Update: As I noted above, Hennessey has replied to my piece. She expands on this sentence:

It is also the case that Muslim populations have been disproportionately impacted by foreign-specific material support laws.

To this discussion, to make it far, far more clear that she recognizes there is a difference.

In fact, I actually do believe that Muslims are disparately impacted by terrorism laws. Indeed, in my piece I make this point expressly with respect to material support laws. Furthermore, whatever the legal distinctions between homegrown violent terrorists and domestic terrorists—domestic actors with no contact with foreign groups who may or may not be inspired by foreign terrorist ideology—the law certainly applies dramatically different consequences to foreign terrorist organizations and international terrorists who commit crimes in coordination with those organizations. The FBI can pose as Al Qaeda or ISIS operatives and trick a homegrown violent extremist into becoming an international terrorist based on contact with wholly fictitious terrorists. Walk that out to include crimes of attempt and material support, as Wheeler notes, and the disparate application is reflected in the prosecution numbers.

She then shows the results of her research to find several more white people charged as terrorists (notably McVeigh; I don’t contest that if we go back far enough in time before 9/11 we could find loads of white people charged as terrorists, and rightly so).

But her treatment of Rudolph reinforces my point.

Rudolph is a puzzling case, because the government declined to even indict on terrorism charges that would seem to have been clearly available. But while Rudolph was not charged as a terrorists, federal authorities had long publically referred to him as just that. In a statement following Rudolph’s arrest then Attorney General John Ashcroft called Rudolph’s crimes “terrorist attacks” outright.

First, the fact that Ashcroft calls Rudolph’s attacks terrorist attacks, but does not call him a terrorist, precisely stops short of calling a white man a terrorist. More importantly, Hennessey has spent two articles talking about terrorism being a legal distinction, specifically backing off what people get called.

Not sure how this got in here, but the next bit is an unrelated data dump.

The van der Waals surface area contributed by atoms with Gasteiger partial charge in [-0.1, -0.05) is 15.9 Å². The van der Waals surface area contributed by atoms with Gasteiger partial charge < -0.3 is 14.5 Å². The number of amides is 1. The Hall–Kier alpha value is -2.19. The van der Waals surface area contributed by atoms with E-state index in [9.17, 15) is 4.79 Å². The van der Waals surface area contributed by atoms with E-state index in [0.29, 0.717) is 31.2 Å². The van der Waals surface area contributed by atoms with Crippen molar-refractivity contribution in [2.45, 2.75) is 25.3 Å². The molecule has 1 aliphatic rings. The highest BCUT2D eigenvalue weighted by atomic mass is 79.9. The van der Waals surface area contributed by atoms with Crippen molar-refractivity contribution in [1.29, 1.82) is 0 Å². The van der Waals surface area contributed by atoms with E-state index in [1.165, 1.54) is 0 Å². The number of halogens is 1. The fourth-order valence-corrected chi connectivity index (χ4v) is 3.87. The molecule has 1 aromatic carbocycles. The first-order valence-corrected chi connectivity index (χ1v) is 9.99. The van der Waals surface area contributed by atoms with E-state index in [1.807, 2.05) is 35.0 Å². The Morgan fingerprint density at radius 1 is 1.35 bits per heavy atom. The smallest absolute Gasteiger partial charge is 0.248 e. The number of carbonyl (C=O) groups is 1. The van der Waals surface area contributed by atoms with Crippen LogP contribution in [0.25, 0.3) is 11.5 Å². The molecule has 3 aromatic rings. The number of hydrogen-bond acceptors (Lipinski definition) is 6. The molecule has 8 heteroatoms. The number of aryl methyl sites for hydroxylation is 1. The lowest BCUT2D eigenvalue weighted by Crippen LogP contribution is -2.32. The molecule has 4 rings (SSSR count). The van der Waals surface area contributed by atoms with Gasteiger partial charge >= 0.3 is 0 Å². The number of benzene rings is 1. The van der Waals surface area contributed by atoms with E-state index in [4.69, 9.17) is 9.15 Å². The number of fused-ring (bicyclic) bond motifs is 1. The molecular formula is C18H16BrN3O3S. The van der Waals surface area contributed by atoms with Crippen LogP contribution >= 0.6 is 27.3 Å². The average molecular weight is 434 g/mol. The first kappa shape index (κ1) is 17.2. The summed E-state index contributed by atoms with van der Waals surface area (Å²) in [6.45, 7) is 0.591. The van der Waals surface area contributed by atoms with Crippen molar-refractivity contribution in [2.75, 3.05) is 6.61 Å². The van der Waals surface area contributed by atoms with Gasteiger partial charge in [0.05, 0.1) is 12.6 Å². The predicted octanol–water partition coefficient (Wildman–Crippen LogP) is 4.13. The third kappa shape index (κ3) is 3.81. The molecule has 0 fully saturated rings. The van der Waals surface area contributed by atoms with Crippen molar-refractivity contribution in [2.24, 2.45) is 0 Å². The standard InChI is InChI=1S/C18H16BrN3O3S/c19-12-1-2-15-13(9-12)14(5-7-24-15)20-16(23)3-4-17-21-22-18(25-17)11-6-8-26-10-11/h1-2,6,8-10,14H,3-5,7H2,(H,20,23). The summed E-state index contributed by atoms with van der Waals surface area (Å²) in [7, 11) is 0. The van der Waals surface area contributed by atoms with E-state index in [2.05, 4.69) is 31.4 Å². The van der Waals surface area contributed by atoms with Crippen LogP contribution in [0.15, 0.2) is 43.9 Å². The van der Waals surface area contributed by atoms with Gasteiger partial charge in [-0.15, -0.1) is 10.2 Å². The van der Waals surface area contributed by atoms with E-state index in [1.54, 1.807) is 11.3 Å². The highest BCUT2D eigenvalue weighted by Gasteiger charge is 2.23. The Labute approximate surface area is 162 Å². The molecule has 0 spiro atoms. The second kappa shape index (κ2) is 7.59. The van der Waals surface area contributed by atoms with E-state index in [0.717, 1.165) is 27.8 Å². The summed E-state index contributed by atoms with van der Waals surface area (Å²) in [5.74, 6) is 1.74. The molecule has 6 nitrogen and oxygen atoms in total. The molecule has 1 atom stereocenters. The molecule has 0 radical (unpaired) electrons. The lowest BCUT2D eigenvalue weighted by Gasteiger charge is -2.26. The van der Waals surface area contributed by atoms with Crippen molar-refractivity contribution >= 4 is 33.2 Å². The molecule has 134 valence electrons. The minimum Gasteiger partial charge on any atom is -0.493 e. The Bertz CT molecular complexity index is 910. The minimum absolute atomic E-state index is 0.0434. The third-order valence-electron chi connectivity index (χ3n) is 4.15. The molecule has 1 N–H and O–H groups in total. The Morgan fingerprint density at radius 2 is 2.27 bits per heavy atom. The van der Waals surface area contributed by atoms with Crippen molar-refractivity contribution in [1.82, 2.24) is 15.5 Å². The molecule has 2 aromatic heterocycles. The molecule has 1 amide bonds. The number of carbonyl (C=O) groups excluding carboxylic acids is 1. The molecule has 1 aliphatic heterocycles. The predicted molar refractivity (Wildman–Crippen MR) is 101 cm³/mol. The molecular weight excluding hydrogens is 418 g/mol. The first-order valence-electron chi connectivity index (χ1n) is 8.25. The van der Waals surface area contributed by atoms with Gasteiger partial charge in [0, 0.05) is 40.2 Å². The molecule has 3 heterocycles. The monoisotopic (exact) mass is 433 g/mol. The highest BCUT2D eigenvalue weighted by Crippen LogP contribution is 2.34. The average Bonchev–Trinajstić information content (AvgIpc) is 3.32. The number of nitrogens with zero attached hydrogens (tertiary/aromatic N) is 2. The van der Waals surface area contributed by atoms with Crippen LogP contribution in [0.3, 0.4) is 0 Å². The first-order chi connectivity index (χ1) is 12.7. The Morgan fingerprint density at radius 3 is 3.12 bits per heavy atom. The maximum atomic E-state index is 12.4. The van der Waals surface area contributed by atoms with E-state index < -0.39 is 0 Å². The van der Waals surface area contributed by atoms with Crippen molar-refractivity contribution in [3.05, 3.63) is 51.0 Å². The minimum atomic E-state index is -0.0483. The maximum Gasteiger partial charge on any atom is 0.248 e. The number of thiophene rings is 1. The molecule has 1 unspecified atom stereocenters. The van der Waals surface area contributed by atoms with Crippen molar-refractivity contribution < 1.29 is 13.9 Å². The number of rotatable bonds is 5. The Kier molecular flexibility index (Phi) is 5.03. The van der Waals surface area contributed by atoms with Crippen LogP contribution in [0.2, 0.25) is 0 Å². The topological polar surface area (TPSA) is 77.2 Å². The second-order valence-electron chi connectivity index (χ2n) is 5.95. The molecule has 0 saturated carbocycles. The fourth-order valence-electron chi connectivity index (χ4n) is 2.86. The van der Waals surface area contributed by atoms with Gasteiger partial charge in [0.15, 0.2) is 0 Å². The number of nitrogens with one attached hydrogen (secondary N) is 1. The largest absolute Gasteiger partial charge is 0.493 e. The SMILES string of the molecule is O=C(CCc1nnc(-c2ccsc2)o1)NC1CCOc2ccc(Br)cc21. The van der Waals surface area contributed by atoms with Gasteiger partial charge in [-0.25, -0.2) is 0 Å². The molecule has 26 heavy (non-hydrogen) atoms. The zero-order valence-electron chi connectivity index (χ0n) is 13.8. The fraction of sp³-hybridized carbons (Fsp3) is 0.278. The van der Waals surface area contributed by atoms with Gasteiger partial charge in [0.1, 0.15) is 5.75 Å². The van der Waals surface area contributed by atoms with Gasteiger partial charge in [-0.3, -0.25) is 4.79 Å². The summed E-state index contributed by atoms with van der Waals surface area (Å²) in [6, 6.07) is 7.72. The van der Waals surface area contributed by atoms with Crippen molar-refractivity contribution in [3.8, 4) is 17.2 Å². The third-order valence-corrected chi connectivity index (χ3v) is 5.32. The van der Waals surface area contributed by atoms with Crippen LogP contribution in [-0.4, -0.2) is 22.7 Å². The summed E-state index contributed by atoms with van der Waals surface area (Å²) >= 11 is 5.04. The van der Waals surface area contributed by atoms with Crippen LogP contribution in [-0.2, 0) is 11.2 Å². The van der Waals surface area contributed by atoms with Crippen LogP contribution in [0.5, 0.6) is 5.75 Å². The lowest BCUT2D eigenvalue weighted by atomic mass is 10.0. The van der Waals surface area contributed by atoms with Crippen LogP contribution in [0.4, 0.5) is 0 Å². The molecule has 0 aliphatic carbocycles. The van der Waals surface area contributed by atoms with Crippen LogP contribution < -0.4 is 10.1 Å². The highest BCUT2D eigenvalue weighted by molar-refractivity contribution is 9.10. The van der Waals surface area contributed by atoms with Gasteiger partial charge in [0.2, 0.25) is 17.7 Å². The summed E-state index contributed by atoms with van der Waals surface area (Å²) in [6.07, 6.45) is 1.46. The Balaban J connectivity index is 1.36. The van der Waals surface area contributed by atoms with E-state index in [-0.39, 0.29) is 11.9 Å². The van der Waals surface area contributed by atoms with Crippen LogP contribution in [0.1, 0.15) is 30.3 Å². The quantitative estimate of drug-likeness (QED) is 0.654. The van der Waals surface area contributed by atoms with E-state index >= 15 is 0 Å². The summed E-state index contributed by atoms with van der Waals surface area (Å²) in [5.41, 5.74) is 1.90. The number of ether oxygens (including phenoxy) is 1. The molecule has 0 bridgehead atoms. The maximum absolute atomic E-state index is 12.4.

There is an element of truth to this as a matter of media vocabulary, and certainly there are those in right-wing corners of the media who are quick to call terrorism any act of violence perpetrated by someone from an Arab or Muslim country.

But if we’re going to measure what people get called, then her gun/bomb distinction breaks down. Because many of the Muslims attacking with guns get called terrorists by the Feds (though they generally did not with Nidal Hasan, which adds the element of military targeting).

And all of this comes back to her initial point, with which I agree: this is about investigation. And the reality is, regardless of what it called him, the government treated Rudolph (and Harpham) as a lone wolf, not as a person in the network that he was in. One reason fewer white ideological terrorists get charged with terrorism is because until you do that investigation, you may not find the network, especially since the chances it will be sitting in an FBI server are much lower because of the different standards for collecting data. And, in the case of Frazier Glenn Miller, you may not prevent deaths you might have.

The FBI has dedicated 400 people to investigating what motivated the San Bernardino attackers because it is clear they were radicalized but their actual ties to foreign terrorists are not yet. That’s a focus on identifying foreign and US-based networks that rarely happens with white ideological violence, and as a result it doesn’t get approached systematically.

Terrorists “Citizens Who Threaten Our Safety and Security”'>The Waffle House Terrorists “Citizens Who Threaten Our Safety and Security”

When the Waffle House Plot broke last week, I joked that maybe the FBI will start profiling Waffle Houses rather than mosques; they’d probably have more luck finding terrorists there.

But I wanted to make a few points about the plot in addition to what Jim already said.

First, there are actually two sub-plots: one attempt to acquire silencers and explosives to attack federal buildings and employees; just Frederick Thomas and Dan Roberts are implicated in that plot. The other was a half-baked discussion to manufacture ricin. Ray Adams and Samuel Crump are primarily implicated in that plot, with Roberts and Thomas goading them on. That’s significant because while the weapons plot advanced steadily over time culminating in a purchase, the ricin “plot” consisted of some bragging in March, and some taped conversations in September and October, showing not only that the alleged attackers were largely ignorant about ricin, but also appearing to show them coaching the confidential informant in the case how to make ricin, not necessarily making it themselves.

If you’re gonna do this (unintelligible), it’s gotta be built, a hood. There can be no air, can’t be no disturbance.

[snip]

I can get ya seed (castor beans). I know where the seeds is at right now.

[snip]

You take a pound of that (unintelligible), get upwind, up around Washington, DC, get about 20,000 feet (in an airplane), and turn that shit loose, it’d cover the whole (unintelligible) of Washington.

That’s particularly significant because the last two conversations laying out the ricin plot–separate conversations October 29 with both Crump and Adams–were not recorded by the informant. And that informant? He’s a liar.

CHS1 is currently on bond for pending felony state charges. The FBI administered a polygraph test to CHS1 during the investigation of a militia group. The FBI polygrapher determined that CHS1 gave less than truthful responses concerning the activities of the militia group.

In short, the whole ricin plot seems like a bad advertisement for Red Devil lye, since Crump appeared to put off making the ricin because he couldn’t find that brand of lye; Adams, for his part, claimed he’d make lye himself by leaching wood ashes.